It Happened Tomorrow

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A journalist is given a fast-track to glory when he starts getting tomorrow’s headlines today in It Happened Tomorrow, a bright and breezy fantasy from 1944.

It’s easy to imagine Cary Grant in this movie. He was first choice to be its lead, and Frank Capra was meant to direct. It’s also incredibly easy to imagine Capra being involved too. The corny fantasy It’s a Wonderful Life was only two years in the future.

However, both are ably substituted. Grant by Dick Powell, then still en route from being a matinee crooner to his reinvention as a hard-bitten private detective later in the year in Murder, My Sweet (aka Farewell, My Lovely). And Capra by René Clair, the French director with a light fantastical touch that’s just right for this story about a newspaperman getting a first look at the future.

Clair rewrote the original story, which came from two different sources, with buddy and writing partner Dudley Nichols. Together they pull all sorts of neat feints as they spin out a yarn about an obituary writer who really wants to be a star reporter. The first one being the visit of Larry Stevens (Powell) and his drunken journalist pals to see a stage magician.

The Great Cigolini (Jack Oakie) works together with a glamorous assistant Sylvia (Linda Darnell), who is able to foretell the future from a trancelike state. These two, it seems obvious, are going to provide the “magic” that’s got to happen in movies like this to transport everyday folk into a realm where the impossible is possible and the future can really be glimpsed.

Not a bit of it. As is made clear early on, the stage routine is just a stage routine and Cigolini and Sylvia have no particular claim on specialness – unless its huckesterism on his part and beauty on hers – instead the “magic” comes from an old boy who works back at the paper. Pop Benson (John Philliber) is a wise old soul who reckons that past, present and future are all an illusion and that something something something (it gets a bit indistinct about here).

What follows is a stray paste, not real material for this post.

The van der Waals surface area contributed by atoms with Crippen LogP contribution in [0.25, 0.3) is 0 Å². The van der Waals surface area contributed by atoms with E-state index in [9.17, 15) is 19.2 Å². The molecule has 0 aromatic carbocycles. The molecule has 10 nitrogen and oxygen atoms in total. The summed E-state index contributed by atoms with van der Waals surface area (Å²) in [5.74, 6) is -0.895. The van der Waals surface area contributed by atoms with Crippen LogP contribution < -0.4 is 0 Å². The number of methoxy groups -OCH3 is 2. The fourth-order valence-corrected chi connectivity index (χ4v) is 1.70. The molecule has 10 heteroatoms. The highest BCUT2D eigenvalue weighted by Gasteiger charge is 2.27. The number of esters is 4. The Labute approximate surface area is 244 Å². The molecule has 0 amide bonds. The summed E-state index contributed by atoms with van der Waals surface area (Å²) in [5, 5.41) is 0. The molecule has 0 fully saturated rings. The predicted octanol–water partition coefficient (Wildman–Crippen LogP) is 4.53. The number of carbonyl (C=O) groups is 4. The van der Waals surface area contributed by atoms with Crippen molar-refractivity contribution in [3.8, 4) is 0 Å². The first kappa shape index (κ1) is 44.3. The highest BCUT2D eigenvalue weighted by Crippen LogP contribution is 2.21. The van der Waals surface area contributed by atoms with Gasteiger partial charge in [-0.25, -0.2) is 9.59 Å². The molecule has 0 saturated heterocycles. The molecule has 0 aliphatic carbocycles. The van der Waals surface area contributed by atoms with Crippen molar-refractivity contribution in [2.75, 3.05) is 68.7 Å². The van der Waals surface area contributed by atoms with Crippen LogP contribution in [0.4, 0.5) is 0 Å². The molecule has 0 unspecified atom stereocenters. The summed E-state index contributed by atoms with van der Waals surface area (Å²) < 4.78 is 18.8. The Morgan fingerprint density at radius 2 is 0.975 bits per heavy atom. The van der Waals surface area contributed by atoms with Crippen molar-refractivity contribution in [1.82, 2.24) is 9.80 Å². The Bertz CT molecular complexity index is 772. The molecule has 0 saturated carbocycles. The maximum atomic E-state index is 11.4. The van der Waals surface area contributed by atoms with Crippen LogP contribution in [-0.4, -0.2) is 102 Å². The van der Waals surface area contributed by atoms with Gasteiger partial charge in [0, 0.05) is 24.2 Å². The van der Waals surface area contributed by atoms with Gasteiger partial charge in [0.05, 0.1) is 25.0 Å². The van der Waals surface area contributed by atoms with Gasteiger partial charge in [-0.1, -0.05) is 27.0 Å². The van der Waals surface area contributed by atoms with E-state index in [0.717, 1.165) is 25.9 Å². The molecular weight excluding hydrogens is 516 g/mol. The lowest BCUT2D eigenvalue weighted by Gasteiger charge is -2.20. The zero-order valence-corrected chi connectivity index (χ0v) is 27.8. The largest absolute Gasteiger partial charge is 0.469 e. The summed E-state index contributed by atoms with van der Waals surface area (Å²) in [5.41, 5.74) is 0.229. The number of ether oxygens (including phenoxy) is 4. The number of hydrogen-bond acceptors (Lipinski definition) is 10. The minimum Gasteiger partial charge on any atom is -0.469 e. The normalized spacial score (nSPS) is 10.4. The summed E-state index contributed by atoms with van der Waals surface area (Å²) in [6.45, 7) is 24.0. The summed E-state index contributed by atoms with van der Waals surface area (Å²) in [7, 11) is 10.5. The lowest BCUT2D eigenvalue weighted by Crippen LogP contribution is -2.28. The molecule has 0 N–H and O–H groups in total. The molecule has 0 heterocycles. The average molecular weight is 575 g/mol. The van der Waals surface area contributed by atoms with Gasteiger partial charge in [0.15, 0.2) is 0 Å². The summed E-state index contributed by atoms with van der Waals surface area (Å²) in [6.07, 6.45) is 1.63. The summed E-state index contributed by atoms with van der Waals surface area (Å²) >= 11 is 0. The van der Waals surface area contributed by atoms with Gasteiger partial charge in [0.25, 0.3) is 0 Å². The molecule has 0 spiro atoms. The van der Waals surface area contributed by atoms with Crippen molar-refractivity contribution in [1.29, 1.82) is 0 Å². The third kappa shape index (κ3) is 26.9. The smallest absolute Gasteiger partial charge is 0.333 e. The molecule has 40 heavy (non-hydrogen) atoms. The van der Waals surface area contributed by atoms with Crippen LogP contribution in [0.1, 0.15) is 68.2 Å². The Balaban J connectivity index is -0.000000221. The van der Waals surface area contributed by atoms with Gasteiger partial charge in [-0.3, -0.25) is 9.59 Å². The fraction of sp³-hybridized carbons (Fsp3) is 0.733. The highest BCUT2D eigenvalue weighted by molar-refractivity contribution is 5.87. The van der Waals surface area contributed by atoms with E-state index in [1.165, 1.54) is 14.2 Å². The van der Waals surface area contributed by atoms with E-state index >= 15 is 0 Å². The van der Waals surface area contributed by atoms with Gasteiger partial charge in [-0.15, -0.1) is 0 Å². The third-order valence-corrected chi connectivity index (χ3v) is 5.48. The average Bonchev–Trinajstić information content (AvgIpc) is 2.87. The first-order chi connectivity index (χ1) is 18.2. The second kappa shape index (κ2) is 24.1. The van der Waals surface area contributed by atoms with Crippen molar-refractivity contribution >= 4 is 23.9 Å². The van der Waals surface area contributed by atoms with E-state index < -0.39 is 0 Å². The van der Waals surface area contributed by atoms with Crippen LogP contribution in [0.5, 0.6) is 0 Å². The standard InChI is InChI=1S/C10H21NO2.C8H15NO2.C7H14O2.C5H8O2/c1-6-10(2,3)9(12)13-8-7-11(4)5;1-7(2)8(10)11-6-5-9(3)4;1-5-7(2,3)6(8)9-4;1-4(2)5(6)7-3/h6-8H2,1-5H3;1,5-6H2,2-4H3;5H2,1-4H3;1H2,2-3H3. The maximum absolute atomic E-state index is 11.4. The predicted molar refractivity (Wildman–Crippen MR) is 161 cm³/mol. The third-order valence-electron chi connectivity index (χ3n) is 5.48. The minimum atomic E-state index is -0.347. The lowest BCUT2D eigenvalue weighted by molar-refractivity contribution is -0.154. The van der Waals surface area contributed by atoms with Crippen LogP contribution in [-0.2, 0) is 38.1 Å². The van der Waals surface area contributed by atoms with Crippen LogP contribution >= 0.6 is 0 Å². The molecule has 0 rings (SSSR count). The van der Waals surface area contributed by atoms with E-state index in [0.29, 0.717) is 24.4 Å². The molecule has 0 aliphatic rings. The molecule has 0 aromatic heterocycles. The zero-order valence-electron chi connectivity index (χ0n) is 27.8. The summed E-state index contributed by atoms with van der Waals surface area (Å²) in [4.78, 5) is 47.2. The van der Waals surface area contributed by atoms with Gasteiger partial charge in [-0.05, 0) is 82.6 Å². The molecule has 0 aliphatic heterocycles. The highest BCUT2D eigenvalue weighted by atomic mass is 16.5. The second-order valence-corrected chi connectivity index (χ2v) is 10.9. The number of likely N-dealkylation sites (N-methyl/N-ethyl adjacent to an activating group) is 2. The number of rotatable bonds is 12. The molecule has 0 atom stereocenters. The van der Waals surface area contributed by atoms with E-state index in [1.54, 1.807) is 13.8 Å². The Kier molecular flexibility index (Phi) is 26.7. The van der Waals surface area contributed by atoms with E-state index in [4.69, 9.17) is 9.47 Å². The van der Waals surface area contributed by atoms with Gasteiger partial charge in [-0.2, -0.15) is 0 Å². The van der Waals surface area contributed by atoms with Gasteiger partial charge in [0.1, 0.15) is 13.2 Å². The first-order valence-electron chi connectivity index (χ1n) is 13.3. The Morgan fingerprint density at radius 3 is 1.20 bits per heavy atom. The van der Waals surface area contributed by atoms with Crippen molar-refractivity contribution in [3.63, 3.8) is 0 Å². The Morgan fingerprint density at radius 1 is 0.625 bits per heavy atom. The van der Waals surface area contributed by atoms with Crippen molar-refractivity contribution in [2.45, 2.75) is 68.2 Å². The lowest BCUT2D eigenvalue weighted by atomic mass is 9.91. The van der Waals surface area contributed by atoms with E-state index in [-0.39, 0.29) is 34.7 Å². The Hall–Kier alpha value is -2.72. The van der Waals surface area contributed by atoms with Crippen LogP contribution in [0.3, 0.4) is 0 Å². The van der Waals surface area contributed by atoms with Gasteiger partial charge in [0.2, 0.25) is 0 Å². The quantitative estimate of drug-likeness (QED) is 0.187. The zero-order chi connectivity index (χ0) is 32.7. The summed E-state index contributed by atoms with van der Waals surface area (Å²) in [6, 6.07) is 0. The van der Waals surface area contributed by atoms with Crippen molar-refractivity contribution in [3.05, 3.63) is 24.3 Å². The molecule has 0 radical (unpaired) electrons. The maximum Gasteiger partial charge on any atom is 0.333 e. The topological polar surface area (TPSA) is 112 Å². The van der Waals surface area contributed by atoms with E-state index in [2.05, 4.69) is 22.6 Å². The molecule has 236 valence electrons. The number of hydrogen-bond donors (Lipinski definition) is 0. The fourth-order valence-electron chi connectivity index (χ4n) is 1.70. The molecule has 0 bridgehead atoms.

Larry with tomorrow's paper today
Larry with tomorrow’s paper today

In précis: Larry ends up, thanks to Pop, with tomorrow’s paper in his pocket the night before he should have it, which allows him to jump to the front of the queue as the newspaper’s number one guy, and leave the old job of writing obituaries behind.

Meanwhile, Larry has also cosied up to Sylvia, who is being fiercely guarded by Cigolini, who claims to be her uncle but is giving off a different vibe altogether.

Clair and Nichols also sprinkle little time paradoxes throughout, which will confuse the people who think this sort of thing was invented by Christopher Nolan, and they do it charmingly.

Charm is what films like this must have. A guy who can see into the future has the jump on the rest of us, so we have to like him. But there is charm in abundance here and even the bad guys have their human side. Cigolini turns out to be more bark than bite. Larry’s bumptious editor, Mr Gordon (George Cleveland) isn’t trying to hold back Larry’s career but run a decent newspaper. And aggressive local cop Inspector Mulrooney (Edgar Kennedy) – who wonders why Larry is suddenly always on the scene when a crime is being committed – is also just a guy doing his job.

It’s a film from 1944, it’s worth remembering that when watching it. Because this film about the future behaves like a film from the past. With its shadowless lights up very bright and everything zipping along with a screwball energy, not to mention a title echoing It Happened One Night, this seems more 1930s than 1940s.

Darnell does OK as Sylvia. Her beauty is ahead of her skills as an actor, but Powell gallantly takes her with him in a couple of scenes where it looks like she’s about to dry up.

There’s a little sub strand on what it takes to be a real man, which PhD students could probaby work up into a chapter in a thesis, but it doesn’t get in the way of this movies twin poles – the “future” plot and the romance, both of which resolve exactly as they should in something aiming for the entertainment bullseye.

It Happened Tomorrow – Watch it/buy it at Amazon

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© Steve Morrissey 2023

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